DWS Goes For Gold at VCCRI Meeting

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DWS Goes For Gold at VCCRI Meeting

Don Whitley Scientific Pty will be gold sponsors for this year’s Victor Chang 17th International Symposium at the Garvan Auditorium in Darlinghurst, Sydney. The meeting will incorporate the annual cardiac theme meeting of Stem Cells Australia and the annual meeting of The Australian Network of Cardiac and Vascular Developmental Biologists.

The 2016 event is a series of short lectures on relevant topics by leading international cardiac doctors and researchers. The programme covers a wide range of topics from basic science to clinical medicine. Some of the topics that will be discussed include heart development and congenital heart disease, genetic basis of dilated cardiomyopathy, cardiac muscle function and regeneration, stem cells and new heart failure therapies. For more information visit the VCCRI website.

The team from Don Whitley Scientific will have a trade display and will be able to discuss the wide range of Don Whitley Scientific equipment. Product demonstrations can also be arranged. The VCCRI currently houses two Whitley H35 Hypoxystations which are contributing to fantastic research projects. The Whitley Hypoxystation range offers the ability to work at specific atmospheric conditions, where the environment needs to be physiologically relevant to the levels of oxygen that would be found in the human body. These hypoxic workstations are available in different sizes with a number of options that can be applied to better suit the user’s application, such as front and side loading letterboxes that allow the user to quickly introduce samples into their working area.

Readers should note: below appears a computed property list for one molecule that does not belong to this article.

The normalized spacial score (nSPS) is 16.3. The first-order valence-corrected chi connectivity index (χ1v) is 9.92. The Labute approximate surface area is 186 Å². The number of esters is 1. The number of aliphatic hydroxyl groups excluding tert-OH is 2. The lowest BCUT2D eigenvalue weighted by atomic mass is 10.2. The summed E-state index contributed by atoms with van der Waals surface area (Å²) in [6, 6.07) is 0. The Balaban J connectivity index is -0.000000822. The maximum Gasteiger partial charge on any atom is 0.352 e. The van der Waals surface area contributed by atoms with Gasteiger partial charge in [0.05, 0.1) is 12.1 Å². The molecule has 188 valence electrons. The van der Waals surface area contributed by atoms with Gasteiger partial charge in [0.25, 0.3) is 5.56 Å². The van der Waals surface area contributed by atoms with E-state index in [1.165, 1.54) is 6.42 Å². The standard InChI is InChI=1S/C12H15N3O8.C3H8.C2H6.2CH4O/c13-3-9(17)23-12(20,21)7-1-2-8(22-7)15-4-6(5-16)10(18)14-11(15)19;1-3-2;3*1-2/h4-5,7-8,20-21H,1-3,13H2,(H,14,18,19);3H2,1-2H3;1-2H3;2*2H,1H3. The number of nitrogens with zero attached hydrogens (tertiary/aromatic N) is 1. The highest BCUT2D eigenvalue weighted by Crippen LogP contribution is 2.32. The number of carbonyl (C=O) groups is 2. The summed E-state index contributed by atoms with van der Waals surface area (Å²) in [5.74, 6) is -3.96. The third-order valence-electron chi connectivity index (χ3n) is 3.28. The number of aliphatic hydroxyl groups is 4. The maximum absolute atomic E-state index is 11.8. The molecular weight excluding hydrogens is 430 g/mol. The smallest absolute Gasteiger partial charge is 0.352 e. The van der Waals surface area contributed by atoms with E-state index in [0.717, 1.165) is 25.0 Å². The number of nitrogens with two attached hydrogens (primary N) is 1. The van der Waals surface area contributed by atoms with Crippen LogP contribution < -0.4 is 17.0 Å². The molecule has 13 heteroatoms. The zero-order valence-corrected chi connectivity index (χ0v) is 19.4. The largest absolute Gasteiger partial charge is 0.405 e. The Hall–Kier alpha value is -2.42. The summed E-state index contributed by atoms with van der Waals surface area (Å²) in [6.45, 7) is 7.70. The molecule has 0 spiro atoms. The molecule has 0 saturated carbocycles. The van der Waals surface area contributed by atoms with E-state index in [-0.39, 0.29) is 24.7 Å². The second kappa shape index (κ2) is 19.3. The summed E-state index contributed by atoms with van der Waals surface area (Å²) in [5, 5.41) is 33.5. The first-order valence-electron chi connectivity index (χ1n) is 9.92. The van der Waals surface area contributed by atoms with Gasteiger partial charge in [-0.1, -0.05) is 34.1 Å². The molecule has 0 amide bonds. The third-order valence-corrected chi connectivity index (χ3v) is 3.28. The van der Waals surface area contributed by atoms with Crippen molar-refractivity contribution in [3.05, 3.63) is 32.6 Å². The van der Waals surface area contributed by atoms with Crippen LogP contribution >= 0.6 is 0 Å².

The Victor Chang Cardiac Research Institute (VCCRI) was opened in 1994. Victor Chang was a surgeon, researcher and humanitarian who established the Cardiac Transplant Ward and Cardiac Diagnostic Unit at St Vincent’s Hospital in Sydney. Following his untimely death in 1991, the Victor Chang Cardiac Research Institute was established, initially under St Vincents Hospital. It became an independent research facility the following year in 1995. In 1996 it moved to its current home, the Garvan Building, where its premises were opened by the late Diana, Princess of Wales.

 

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